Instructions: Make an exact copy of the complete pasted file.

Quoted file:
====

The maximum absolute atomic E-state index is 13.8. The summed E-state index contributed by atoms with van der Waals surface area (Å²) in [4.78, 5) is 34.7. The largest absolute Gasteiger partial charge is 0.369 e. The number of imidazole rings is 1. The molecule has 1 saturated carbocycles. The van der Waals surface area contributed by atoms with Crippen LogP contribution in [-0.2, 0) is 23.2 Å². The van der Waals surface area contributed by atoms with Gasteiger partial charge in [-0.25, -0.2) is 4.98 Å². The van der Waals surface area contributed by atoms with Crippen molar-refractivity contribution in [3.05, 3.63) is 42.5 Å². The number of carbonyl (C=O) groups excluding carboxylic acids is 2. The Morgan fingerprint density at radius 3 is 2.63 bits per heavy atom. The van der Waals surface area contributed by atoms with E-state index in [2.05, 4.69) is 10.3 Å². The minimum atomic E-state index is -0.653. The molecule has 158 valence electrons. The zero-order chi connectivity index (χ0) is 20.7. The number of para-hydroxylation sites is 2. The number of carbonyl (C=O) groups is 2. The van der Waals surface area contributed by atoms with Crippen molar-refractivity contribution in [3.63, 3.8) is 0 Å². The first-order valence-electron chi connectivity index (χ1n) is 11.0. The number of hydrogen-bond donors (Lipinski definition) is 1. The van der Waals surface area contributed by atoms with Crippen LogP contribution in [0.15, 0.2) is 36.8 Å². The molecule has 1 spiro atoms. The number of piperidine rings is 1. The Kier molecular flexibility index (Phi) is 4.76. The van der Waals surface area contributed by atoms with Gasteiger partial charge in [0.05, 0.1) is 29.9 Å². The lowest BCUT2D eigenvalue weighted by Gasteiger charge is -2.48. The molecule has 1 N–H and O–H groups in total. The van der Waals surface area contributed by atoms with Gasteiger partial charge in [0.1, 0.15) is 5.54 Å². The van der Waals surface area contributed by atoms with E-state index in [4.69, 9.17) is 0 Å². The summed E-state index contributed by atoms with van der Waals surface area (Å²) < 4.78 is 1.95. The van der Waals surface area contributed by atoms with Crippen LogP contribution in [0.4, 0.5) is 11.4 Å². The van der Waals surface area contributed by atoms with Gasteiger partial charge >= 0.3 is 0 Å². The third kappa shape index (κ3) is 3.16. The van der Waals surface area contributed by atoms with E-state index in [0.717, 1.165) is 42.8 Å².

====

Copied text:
The maximum absolute atomic E-state index is 13.8. The summed E-state index contributed by atoms with van der Waals surface area (Å²) in [4.78, 5) is 34.7. The largest absolute Gasteiger partial charge is 0.369 e. The number of imidazole rings is 1. The molecule has 1 saturated carbocycles. The van der Waals surface area contributed by atoms with Crippen LogP contribution in [-0.2, 0) is 23.2 Å². The van der Waals surface area contributed by atoms with Gasteiger partial charge in [-0.25, -0.2) is 4.98 Å². The van der Waals surface area contributed by atoms with Crippen molar-refractivity contribution in [3.05, 3.63) is 42.5 Å². The number of carbonyl (C=O) groups excluding carboxylic acids is 2. The Morgan fingerprint density at radius 3 is 2.63 bits per heavy atom. The van der Waals surface area contributed by atoms with E-state index in [2.05, 4.69) is 10.3 Å². The minimum atomic E-state index is -0.653. The molecule has 158 valence electrons. The zero-order chi connectivity index (χ0) is 20.7. The number of para-hydroxylation sites is 2. The number of carbonyl (C=O) groups is 2. The van der Waals surface area contributed by atoms with Crippen molar-refractivity contribution in [3.63, 3.8) is 0 Å². The first-order valence-electron chi connectivity index (χ1n) is 11.0. The number of hydrogen-bond donors (Lipinski definition) is 1. The van der Waals surface area contributed by atoms with Crippen LogP contribution in [0.15, 0.2) is 36.8 Å². The molecule has 1 spiro atoms. The number of piperidine rings is 1. The Kier molecular flexibility index (Phi) is 4.76. The van der Waals surface area contributed by atoms with Gasteiger partial charge in [0.05, 0.1) is 29.9 Å². The lowest BCUT2D eigenvalue weighted by Gasteiger charge is -2.48. The molecule has 1 N–H and O–H groups in total. The van der Waals surface area contributed by atoms with Gasteiger partial charge in [0.1, 0.15) is 5.54 Å². The van der Waals surface area contributed by atoms with E-state index in [4.69, 9.17) is 0 Å². The summed E-state index contributed by atoms with van der Waals surface area (Å²) < 4.78 is 1.95. The van der Waals surface area contributed by atoms with Crippen LogP contribution in [0.4, 0.5) is 11.4 Å². The van der Waals surface area contributed by atoms with Gasteiger partial charge >= 0.3 is 0 Å². The third kappa shape index (κ3) is 3.16. The van der Waals surface area contributed by atoms with E-state index in [0.717, 1.165) is 42.8 Å².